When you first get a severe allergic reaction to an insect bite, you need quick treatment. It may then be necessary to have emergency medicine on hand if you get stuck again. You may need antihistamine tablets and, if you are at risk of severe reactions, also use an adrenaline injection pen and cortisone tablets.
The treatment of insect allergy is different depending on whether:
- Treatment for acute problems.
- Treatment for allergic reactions.
- Allergy vaccination treatment.
Treatment for acute problems
If you are looking for insect allergy treatment, you usually get antihistamine and cortisone in tablet form. You can even get an injection pen with adrenaline if it is a more severe allergic reaction. You can stay a few hours for monitoring at reception.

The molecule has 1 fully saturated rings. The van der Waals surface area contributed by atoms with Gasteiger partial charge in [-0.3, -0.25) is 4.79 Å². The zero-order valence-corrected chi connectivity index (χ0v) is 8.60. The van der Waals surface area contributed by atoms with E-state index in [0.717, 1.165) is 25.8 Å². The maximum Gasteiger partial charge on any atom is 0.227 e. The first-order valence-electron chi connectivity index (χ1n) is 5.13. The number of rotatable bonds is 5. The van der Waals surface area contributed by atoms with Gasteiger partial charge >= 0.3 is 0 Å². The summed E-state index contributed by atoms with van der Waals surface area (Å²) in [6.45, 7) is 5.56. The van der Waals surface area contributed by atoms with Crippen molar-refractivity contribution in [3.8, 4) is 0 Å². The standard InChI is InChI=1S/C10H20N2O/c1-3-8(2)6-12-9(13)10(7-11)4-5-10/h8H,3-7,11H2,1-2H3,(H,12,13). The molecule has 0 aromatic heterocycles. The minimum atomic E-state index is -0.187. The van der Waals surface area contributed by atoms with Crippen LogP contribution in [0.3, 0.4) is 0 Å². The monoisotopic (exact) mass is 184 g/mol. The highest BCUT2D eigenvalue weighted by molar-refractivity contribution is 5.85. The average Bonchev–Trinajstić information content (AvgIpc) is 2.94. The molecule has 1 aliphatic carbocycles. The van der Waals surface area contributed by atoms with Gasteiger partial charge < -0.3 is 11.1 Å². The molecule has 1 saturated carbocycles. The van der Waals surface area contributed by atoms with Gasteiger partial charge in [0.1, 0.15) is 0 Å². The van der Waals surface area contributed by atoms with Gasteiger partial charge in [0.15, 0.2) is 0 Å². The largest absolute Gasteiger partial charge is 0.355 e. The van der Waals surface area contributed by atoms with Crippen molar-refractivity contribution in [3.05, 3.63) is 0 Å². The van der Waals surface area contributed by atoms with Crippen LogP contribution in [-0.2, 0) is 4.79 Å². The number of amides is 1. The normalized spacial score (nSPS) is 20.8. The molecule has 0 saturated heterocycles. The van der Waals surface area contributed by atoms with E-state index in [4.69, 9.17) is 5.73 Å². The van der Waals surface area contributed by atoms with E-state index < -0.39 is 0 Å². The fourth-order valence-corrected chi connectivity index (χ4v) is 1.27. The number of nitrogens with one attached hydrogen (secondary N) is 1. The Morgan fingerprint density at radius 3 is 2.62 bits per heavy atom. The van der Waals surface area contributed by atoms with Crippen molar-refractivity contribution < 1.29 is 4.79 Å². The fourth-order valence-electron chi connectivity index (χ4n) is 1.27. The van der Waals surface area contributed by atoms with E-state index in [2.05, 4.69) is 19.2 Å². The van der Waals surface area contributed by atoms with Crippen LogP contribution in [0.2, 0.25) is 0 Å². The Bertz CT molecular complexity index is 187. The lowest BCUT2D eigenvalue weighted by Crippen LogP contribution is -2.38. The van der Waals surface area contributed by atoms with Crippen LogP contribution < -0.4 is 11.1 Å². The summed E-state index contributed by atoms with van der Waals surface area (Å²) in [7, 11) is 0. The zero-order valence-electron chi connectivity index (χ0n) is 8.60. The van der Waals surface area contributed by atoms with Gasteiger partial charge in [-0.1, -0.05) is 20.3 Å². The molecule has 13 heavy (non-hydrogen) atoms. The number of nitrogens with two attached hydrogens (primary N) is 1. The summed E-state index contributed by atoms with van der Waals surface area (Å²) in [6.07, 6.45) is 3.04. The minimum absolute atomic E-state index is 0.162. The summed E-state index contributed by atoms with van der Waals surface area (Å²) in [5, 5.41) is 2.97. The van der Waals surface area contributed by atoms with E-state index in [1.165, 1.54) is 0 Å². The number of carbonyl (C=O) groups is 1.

In the event of a more serious reaction to insecticides, you may need to be hospitalized. You are given the same drug and maybe also liquid directly into the blood. At the hospital, the staff monitors that you are well and that the heart and lungs are functioning properly. You will receive additional medicines if you need them.
Treatment may be needed after an allergic reaction
After a severe allergic reaction to an insect bite, you get to discuss with your doctor what emergency medicine you need to have on hand in case you get stuck again. For example, you may need antihistamine tablets, adrenaline pens, and cortisone tablets. It is good if you get both oral and written information from your doctor about how and when to use your medicine.
In the event of a severe reaction, always start with an adrenaline injection pen. It can cause you to have a heartbeat and feel shaky, but it usually goes over pretty quickly. If you take cortisone as a single dose or just for a few days, you rarely get any side effects, but some people may feel a little agitated or restless.